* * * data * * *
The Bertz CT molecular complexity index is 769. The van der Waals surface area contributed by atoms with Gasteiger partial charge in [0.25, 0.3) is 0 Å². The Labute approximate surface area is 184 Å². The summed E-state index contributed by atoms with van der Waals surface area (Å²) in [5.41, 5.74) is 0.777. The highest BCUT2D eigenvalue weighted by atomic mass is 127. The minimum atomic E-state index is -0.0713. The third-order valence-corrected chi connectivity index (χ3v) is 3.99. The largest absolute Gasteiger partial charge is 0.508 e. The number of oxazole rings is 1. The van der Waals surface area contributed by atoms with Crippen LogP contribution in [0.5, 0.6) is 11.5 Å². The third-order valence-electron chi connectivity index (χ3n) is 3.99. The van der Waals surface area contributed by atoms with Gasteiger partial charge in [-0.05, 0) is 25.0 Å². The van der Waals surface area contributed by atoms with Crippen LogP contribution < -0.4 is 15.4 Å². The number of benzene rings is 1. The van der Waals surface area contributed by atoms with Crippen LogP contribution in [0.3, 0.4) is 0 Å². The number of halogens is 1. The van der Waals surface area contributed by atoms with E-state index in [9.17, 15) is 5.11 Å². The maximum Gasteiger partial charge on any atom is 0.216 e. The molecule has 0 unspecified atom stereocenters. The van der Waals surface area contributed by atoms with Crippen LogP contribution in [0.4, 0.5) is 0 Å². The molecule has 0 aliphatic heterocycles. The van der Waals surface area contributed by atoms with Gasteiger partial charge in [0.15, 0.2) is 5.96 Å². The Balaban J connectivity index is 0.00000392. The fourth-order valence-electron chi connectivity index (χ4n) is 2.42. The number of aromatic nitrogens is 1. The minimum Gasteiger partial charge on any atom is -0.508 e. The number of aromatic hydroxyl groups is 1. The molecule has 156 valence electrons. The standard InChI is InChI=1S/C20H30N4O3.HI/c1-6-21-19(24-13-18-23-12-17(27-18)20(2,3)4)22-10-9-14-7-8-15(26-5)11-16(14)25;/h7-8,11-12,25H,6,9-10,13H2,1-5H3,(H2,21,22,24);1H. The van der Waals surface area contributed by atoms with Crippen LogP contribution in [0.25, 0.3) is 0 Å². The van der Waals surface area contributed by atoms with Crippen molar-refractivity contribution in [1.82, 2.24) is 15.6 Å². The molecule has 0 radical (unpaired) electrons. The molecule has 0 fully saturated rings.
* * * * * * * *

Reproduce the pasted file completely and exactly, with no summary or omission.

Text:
The Bertz CT molecular complexity index is 769. The van der Waals surface area contributed by atoms with Gasteiger partial charge in [0.25, 0.3) is 0 Å². The Labute approximate surface area is 184 Å². The summed E-state index contributed by atoms with van der Waals surface area (Å²) in [5.41, 5.74) is 0.777. The highest BCUT2D eigenvalue weighted by atomic mass is 127. The minimum atomic E-state index is -0.0713. The third-order valence-corrected chi connectivity index (χ3v) is 3.99. The largest absolute Gasteiger partial charge is 0.508 e. The number of oxazole rings is 1. The van der Waals surface area contributed by atoms with Crippen LogP contribution in [0.5, 0.6) is 11.5 Å². The third-order valence-electron chi connectivity index (χ3n) is 3.99. The van der Waals surface area contributed by atoms with Gasteiger partial charge in [-0.05, 0) is 25.0 Å². The van der Waals surface area contributed by atoms with Crippen LogP contribution < -0.4 is 15.4 Å². The number of benzene rings is 1. The van der Waals surface area contributed by atoms with Crippen LogP contribution in [0.3, 0.4) is 0 Å². The number of halogens is 1. The van der Waals surface area contributed by atoms with E-state index in [9.17, 15) is 5.11 Å². The maximum Gasteiger partial charge on any atom is 0.216 e. The molecule has 0 unspecified atom stereocenters. The van der Waals surface area contributed by atoms with Crippen LogP contribution in [0.4, 0.5) is 0 Å². The molecule has 0 aliphatic heterocycles. The van der Waals surface area contributed by atoms with Gasteiger partial charge in [0.15, 0.2) is 5.96 Å². The Balaban J connectivity index is 0.00000392. The fourth-order valence-electron chi connectivity index (χ4n) is 2.42. The number of aromatic nitrogens is 1. The minimum Gasteiger partial charge on any atom is -0.508 e. The number of aromatic hydroxyl groups is 1. The molecule has 156 valence electrons. The standard InChI is InChI=1S/C20H30N4O3.HI/c1-6-21-19(24-13-18-23-12-17(27-18)20(2,3)4)22-10-9-14-7-8-15(26-5)11-16(14)25;/h7-8,11-12,25H,6,9-10,13H2,1-5H3,(H2,21,22,24);1H. The van der Waals surface area contributed by atoms with Crippen LogP contribution in [0.25, 0.3) is 0 Å². The van der Waals surface area contributed by atoms with Crippen molar-refractivity contribution in [1.82, 2.24) is 15.6 Å². The molecule has 0 radical (unpaired) electrons. The molecule has 0 fully saturated rings.